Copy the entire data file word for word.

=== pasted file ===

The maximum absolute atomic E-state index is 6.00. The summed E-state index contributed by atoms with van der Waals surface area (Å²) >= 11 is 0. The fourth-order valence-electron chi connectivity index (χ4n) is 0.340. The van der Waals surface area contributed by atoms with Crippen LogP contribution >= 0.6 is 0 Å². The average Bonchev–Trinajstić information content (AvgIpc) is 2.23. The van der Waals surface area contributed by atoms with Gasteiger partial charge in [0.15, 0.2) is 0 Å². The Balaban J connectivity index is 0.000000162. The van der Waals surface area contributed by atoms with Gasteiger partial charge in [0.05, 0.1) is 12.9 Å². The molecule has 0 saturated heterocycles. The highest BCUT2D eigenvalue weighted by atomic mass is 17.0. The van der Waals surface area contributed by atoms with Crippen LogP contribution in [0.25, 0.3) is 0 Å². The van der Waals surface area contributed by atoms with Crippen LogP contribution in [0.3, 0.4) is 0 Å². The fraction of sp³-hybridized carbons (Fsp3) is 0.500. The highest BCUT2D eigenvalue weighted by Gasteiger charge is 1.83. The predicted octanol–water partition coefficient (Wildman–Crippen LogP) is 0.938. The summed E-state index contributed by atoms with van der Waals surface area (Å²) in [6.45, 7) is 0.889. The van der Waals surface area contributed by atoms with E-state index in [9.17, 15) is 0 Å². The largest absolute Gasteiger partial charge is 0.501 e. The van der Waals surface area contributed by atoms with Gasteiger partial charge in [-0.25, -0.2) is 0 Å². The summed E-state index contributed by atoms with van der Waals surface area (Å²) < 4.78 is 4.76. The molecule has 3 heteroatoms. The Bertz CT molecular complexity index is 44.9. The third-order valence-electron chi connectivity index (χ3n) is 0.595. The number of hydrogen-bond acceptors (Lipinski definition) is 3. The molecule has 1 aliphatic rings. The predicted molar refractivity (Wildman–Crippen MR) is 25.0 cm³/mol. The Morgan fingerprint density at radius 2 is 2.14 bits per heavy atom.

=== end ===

The maximum absolute atomic E-state index is 6.00. The summed E-state index contributed by atoms with van der Waals surface area (Å²) >= 11 is 0. The fourth-order valence-electron chi connectivity index (χ4n) is 0.340. The van der Waals surface area contributed by atoms with Crippen LogP contribution >= 0.6 is 0 Å². The average Bonchev–Trinajstić information content (AvgIpc) is 2.23. The van der Waals surface area contributed by atoms with Gasteiger partial charge in [0.15, 0.2) is 0 Å². The Balaban J connectivity index is 0.000000162. The van der Waals surface area contributed by atoms with Gasteiger partial charge in [0.05, 0.1) is 12.9 Å². The molecule has 0 saturated heterocycles. The highest BCUT2D eigenvalue weighted by atomic mass is 17.0. The van der Waals surface area contributed by atoms with Crippen LogP contribution in [0.25, 0.3) is 0 Å². The van der Waals surface area contributed by atoms with Crippen LogP contribution in [0.3, 0.4) is 0 Å². The fraction of sp³-hybridized carbons (Fsp3) is 0.500. The highest BCUT2D eigenvalue weighted by Gasteiger charge is 1.83. The predicted octanol–water partition coefficient (Wildman–Crippen LogP) is 0.938. The summed E-state index contributed by atoms with van der Waals surface area (Å²) in [6.45, 7) is 0.889. The van der Waals surface area contributed by atoms with E-state index in [9.17, 15) is 0 Å². The largest absolute Gasteiger partial charge is 0.501 e. The van der Waals surface area contributed by atoms with Gasteiger partial charge in [-0.25, -0.2) is 0 Å². The summed E-state index contributed by atoms with van der Waals surface area (Å²) < 4.78 is 4.76. The molecule has 3 heteroatoms. The Bertz CT molecular complexity index is 44.9. The third-order valence-electron chi connectivity index (χ3n) is 0.595. The number of hydrogen-bond acceptors (Lipinski definition) is 3. The molecule has 1 aliphatic rings. The predicted molar refractivity (Wildman–Crippen MR) is 25.0 cm³/mol. The Morgan fingerprint density at radius 2 is 2.14 bits per heavy atom.